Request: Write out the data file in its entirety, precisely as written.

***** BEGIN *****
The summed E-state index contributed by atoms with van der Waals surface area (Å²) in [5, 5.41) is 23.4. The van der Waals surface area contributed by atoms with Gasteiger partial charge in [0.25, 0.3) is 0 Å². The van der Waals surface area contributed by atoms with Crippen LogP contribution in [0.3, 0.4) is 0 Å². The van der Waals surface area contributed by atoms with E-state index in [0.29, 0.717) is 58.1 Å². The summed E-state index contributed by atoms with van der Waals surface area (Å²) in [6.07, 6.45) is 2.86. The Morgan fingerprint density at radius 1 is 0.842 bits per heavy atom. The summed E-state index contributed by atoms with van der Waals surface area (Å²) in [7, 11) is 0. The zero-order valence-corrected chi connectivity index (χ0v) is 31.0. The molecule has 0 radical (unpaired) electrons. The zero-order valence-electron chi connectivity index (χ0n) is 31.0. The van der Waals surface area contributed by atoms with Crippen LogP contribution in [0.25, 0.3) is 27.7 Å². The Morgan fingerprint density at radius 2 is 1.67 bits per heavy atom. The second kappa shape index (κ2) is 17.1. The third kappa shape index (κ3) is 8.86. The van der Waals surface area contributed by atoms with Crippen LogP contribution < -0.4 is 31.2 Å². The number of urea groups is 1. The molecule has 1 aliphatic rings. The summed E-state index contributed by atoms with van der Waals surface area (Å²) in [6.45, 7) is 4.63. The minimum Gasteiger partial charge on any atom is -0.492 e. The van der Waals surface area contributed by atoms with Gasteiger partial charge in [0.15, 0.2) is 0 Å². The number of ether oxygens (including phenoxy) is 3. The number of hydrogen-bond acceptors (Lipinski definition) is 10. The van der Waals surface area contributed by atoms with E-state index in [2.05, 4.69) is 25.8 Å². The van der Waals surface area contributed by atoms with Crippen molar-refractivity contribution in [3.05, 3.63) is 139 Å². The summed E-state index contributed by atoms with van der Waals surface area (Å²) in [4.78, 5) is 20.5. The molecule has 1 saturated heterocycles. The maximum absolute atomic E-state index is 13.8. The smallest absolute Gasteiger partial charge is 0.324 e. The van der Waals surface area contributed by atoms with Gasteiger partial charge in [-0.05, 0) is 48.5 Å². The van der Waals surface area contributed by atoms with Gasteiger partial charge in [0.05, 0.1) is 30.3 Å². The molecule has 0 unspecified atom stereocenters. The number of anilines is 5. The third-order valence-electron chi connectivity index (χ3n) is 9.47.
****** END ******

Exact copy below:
The summed E-state index contributed by atoms with van der Waals surface area (Å²) in [5, 5.41) is 23.4. The van der Waals surface area contributed by atoms with Gasteiger partial charge in [0.25, 0.3) is 0 Å². The van der Waals surface area contributed by atoms with Crippen LogP contribution in [0.3, 0.4) is 0 Å². The van der Waals surface area contributed by atoms with E-state index in [0.29, 0.717) is 58.1 Å². The summed E-state index contributed by atoms with van der Waals surface area (Å²) in [6.07, 6.45) is 2.86. The Morgan fingerprint density at radius 1 is 0.842 bits per heavy atom. The summed E-state index contributed by atoms with van der Waals surface area (Å²) in [7, 11) is 0. The zero-order valence-corrected chi connectivity index (χ0v) is 31.0. The molecule has 0 radical (unpaired) electrons. The zero-order valence-electron chi connectivity index (χ0n) is 31.0. The van der Waals surface area contributed by atoms with Crippen LogP contribution in [0.25, 0.3) is 27.7 Å². The Morgan fingerprint density at radius 2 is 1.67 bits per heavy atom. The second kappa shape index (κ2) is 17.1. The third kappa shape index (κ3) is 8.86. The van der Waals surface area contributed by atoms with Crippen LogP contribution < -0.4 is 31.2 Å². The number of urea groups is 1. The molecule has 1 aliphatic rings. The summed E-state index contributed by atoms with van der Waals surface area (Å²) in [6.45, 7) is 4.63. The minimum Gasteiger partial charge on any atom is -0.492 e. The van der Waals surface area contributed by atoms with Gasteiger partial charge in [0.15, 0.2) is 0 Å². The number of ether oxygens (including phenoxy) is 3. The number of hydrogen-bond acceptors (Lipinski definition) is 10. The van der Waals surface area contributed by atoms with E-state index in [2.05, 4.69) is 25.8 Å². The van der Waals surface area contributed by atoms with Crippen molar-refractivity contribution in [3.05, 3.63) is 139 Å². The summed E-state index contributed by atoms with van der Waals surface area (Å²) in [4.78, 5) is 20.5. The molecule has 1 saturated heterocycles. The maximum absolute atomic E-state index is 13.8. The smallest absolute Gasteiger partial charge is 0.324 e. The van der Waals surface area contributed by atoms with Gasteiger partial charge in [-0.05, 0) is 48.5 Å². The van der Waals surface area contributed by atoms with Gasteiger partial charge in [0.05, 0.1) is 30.3 Å². The molecule has 0 unspecified atom stereocenters. The number of anilines is 5. The third-order valence-electron chi connectivity index (χ3n) is 9.47.